Army War College report says invasion of Iraq was ‘a strategic error’
By BOB JOHNSON
MONTGOMERY, Ala. (AP) – A report published by the Army War College calls the U.S. war on terrorism unfocused and says the invasion of Iraq was “a strategic error.”
The research paper by Jeffrey Record, a professor at the Air War College at Maxwell Air Force Base in Montgomery, said the president’s strategy “promises much more than it can deliver” and threatens to spread U.S. military resources too thin. Record also wrote that Saddam Hussein’s Iraq did not present a threat to the United States and was a distraction from the war on terrorism.
Record is a visiting professor at the Army War College at Carlisle Barracks, Pa. The paper was published last month by the Army War College’s Strategic Studies Institute.
Lt.-Col. Merideth Bucher, public affairs officer for the Army War College, said Monday it is not unusual for students, mostly higher ranking officers, at the war college to be exposed to critical thought that might be contrary to current national policy. She said students are often exposed to speakers with varying views.
The director of the Strategic Studies Institute, Douglas Lovelace, said it was originally founded by president Dwight Eisenhower to take a critical independent analysis of military issues from an academic perspective.
“Dr. Record is a noted national security specialist. It’s not at all at odds for us to analyse a given mission and arrive at a conclusion that seems at odds with national policy,” Lovelace said. He said in the past the institute has released studies analysing U.S. policy in Haiti, Afghanistan and other hot spots.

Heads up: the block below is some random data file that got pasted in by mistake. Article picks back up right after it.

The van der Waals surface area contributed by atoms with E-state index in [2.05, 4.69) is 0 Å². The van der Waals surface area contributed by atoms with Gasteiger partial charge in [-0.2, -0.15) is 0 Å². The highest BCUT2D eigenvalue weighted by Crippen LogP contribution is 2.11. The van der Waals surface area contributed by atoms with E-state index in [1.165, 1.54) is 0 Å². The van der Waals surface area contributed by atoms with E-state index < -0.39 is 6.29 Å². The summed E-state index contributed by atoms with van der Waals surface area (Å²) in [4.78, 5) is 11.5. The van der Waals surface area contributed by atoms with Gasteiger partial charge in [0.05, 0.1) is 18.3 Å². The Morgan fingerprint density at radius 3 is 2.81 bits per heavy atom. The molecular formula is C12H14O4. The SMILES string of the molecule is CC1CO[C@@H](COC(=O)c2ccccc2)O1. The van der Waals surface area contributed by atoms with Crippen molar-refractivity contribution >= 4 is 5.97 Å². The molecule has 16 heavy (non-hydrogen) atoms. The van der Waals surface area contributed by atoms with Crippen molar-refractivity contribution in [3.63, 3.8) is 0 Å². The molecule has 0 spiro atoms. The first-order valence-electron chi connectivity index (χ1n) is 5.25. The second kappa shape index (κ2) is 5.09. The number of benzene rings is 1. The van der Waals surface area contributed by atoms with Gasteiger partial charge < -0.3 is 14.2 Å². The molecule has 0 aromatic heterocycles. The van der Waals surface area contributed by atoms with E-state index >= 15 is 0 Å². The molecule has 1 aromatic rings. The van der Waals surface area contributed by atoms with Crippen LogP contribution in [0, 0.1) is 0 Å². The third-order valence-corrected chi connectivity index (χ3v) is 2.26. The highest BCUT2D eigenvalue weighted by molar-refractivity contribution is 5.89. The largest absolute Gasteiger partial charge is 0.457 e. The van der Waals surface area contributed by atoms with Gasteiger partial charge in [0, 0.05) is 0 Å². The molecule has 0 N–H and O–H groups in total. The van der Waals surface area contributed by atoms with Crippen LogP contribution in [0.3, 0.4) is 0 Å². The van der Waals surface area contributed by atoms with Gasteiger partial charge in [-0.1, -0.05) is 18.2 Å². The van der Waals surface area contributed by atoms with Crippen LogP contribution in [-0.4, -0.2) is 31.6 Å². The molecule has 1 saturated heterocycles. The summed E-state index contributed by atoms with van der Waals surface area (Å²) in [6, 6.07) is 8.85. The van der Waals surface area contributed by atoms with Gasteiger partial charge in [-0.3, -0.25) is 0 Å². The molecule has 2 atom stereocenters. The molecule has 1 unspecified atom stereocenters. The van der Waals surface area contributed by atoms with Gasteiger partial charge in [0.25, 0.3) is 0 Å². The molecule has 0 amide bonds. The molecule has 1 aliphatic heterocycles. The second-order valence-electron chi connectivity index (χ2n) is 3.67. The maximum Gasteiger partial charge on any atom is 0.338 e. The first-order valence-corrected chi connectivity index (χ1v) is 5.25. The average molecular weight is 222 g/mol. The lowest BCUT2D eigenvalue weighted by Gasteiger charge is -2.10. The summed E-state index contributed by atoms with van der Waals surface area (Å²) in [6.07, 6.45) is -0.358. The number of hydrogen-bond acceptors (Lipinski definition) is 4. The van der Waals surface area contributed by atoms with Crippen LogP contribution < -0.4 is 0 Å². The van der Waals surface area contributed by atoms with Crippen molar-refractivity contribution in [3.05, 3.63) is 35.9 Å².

Record could not be reached immediately for comment Monday through army public affairs offices and he did not immediately respond to e-mails from The Associated Press. He is the author of six books and is a former legislative assistant for national security affairs to Senator Sam Nunn, (D-Ga.) and former senator Lloyd Bentsen (D-Texas).
Record’s report concludes that the war on terrorism is too widespread and should focus on al-Qaeda and other terrorist threats to the United States.
“The United States may be able to defeat al-Qaeda, but it cannot rid the world of terrorism, much less evil,” Record writes.
It’s one thing when civilians criticize the invasion of Iraq. It’s another when it comes from those whose business it is to run such operations. As my friend who passed this on to me said, “Well, it ain’t Cronkite on the evening news saying ‘It’s time to get out of Vietnam,’ but…it’s close.”